Monday, January 26, 2009

The Lives of the Saints

The January 5 New Yorker had this intense article, The Lives of the Saints, about the UN refugee camps in Chad. It was extremely interesting and detailed. The title is a little ironic. Many tend to think of aid workers as saintly beings, doing what other cannot or will not. I'm not contrasting that image with the recent stories of abuses by UN Peace Keepers on the people they were hired to protect. I'm contrasting the saintly vision with actual human beings. Chad is considered, by the UN, to be one of the most difficult places to work. Image what that must mean for the people who aren't paid to work in the refugee camps, but who are actually refugees. The UN pays well. Many people take on such jobs, not for religious devotion to the poor, but because the benefits are many, it is prestigious, and it isn't forever. They can always go home. The article is balanced and fair to the UN workers, many of whom are afraid and frustrated by the inability to help anyone very much. Read it here.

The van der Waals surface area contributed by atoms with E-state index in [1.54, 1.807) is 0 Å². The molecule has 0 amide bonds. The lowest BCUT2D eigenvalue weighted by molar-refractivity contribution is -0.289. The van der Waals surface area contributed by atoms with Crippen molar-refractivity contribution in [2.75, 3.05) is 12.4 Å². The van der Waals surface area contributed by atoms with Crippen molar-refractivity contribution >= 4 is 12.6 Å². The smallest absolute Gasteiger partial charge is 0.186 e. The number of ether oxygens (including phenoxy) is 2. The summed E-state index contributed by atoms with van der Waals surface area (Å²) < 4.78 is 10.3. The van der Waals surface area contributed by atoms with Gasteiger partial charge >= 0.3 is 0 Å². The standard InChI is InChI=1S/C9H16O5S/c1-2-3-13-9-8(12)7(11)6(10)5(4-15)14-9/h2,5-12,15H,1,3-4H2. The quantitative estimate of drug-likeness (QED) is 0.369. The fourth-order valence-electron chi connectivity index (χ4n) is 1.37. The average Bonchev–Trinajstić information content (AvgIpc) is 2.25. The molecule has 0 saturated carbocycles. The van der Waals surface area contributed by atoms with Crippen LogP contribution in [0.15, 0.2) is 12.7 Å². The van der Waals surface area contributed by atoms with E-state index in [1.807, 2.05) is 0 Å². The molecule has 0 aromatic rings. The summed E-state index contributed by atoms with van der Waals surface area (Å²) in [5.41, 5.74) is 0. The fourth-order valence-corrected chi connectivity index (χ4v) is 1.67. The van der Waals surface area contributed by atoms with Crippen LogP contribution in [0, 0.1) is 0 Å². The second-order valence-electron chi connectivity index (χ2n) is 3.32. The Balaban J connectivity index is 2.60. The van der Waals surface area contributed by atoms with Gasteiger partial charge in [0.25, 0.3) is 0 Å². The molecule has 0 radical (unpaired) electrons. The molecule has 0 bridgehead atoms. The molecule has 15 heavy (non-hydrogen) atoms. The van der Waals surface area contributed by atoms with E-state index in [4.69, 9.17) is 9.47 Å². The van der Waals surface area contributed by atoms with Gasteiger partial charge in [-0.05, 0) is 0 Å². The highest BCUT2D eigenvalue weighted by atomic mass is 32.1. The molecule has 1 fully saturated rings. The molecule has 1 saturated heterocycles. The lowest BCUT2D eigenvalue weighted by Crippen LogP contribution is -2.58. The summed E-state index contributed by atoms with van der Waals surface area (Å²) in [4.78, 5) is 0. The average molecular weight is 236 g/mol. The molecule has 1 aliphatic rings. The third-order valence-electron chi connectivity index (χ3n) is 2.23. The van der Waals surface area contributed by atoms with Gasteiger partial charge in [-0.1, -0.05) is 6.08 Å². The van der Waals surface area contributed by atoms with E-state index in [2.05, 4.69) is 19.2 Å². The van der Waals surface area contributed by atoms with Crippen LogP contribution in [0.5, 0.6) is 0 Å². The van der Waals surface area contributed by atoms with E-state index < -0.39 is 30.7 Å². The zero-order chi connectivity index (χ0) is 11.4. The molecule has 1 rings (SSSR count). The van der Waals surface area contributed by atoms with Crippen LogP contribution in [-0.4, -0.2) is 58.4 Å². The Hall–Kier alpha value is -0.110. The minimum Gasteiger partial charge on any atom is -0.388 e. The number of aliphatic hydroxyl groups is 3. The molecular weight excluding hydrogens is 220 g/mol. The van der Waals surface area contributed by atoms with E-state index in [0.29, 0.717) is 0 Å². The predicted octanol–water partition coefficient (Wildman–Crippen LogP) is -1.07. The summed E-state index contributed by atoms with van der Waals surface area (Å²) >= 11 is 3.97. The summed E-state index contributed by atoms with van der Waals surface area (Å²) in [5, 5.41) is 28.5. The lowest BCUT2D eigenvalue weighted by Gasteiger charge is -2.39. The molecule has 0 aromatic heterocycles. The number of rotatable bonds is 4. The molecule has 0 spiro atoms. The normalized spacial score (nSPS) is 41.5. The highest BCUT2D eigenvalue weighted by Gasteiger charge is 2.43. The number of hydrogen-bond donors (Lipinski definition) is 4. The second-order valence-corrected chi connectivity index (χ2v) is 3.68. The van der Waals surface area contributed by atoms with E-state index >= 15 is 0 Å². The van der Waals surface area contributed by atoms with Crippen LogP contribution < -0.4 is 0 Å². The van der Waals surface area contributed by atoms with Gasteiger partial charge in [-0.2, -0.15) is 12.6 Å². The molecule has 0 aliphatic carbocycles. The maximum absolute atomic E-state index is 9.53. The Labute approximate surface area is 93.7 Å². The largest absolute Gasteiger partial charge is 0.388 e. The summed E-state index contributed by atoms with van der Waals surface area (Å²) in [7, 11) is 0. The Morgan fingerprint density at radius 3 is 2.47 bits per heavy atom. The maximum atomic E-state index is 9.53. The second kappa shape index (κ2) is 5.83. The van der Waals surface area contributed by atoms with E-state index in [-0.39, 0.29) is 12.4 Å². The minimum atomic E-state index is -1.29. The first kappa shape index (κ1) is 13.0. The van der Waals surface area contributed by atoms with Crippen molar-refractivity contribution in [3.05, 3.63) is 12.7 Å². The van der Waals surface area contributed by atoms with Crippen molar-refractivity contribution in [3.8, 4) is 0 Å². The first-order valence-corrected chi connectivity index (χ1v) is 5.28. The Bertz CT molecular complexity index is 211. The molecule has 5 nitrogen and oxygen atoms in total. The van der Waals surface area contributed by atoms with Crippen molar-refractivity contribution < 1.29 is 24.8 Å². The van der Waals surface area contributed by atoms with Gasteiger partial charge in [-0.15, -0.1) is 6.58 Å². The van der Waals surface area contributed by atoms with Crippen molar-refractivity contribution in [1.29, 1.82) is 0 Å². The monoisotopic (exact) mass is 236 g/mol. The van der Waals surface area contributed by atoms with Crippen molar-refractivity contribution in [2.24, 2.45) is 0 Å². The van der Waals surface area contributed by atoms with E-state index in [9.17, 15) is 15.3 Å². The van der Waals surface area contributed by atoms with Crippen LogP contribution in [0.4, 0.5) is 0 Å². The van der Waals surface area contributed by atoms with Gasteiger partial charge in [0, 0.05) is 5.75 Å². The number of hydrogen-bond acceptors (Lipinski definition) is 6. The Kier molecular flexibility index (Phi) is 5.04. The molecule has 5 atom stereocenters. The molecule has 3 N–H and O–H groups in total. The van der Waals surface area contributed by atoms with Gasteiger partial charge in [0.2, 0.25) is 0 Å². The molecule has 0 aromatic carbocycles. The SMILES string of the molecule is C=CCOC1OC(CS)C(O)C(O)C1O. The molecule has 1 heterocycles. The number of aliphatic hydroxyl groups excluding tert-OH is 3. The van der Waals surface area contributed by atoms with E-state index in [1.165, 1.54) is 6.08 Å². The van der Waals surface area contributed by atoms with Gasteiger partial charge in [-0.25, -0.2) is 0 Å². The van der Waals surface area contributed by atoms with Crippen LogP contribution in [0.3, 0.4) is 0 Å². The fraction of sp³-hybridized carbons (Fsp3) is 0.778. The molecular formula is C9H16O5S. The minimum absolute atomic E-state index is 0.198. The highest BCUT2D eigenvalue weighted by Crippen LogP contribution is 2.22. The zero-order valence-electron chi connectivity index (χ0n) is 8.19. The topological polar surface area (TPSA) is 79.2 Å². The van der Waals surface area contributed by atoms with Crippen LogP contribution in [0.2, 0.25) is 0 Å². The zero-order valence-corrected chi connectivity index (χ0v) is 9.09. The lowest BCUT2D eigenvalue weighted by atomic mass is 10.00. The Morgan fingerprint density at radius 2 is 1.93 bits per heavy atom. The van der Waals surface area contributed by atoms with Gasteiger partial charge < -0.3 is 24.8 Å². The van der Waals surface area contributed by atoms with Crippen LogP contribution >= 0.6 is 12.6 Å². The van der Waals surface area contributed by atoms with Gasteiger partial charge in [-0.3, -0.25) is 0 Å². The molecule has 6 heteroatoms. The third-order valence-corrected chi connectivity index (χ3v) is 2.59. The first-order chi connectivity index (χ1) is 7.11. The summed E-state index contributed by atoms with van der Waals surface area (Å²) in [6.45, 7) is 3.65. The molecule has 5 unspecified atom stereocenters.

Friday, January 2, 2009

Babar, le petit éléphant


A September 2008 issue of the New Yorker had this article about Jean de Brunhoff's Histoire de Babar. I was a little disappointed to read that there is a growing belief that Babar is a figure that strongly reinforces the idea that colonization has a civilizing affect on the colonized. I think I'm disappointed because I would continue to think of Babar as a an adorable children's story of an elephant living like a human.

But after reading the article, it's hard for me to think of Babar in the same way. The thing is, even if Brunhoff didn't intend for Babar to represent an African confronting and readily accepting French colonial society, it makes perfect sense. If Brunhoff wanted to write a story about an anthropomorphized wild animal, what kind of human would he have Babar be? A Frenchman in Africa, of course. What other model would Brunhoff have had than the French people of his own time and place?

Perhaps a modern Babar could become civilized by working for the UN and driving a white SUV? Read the article and decide for yourself.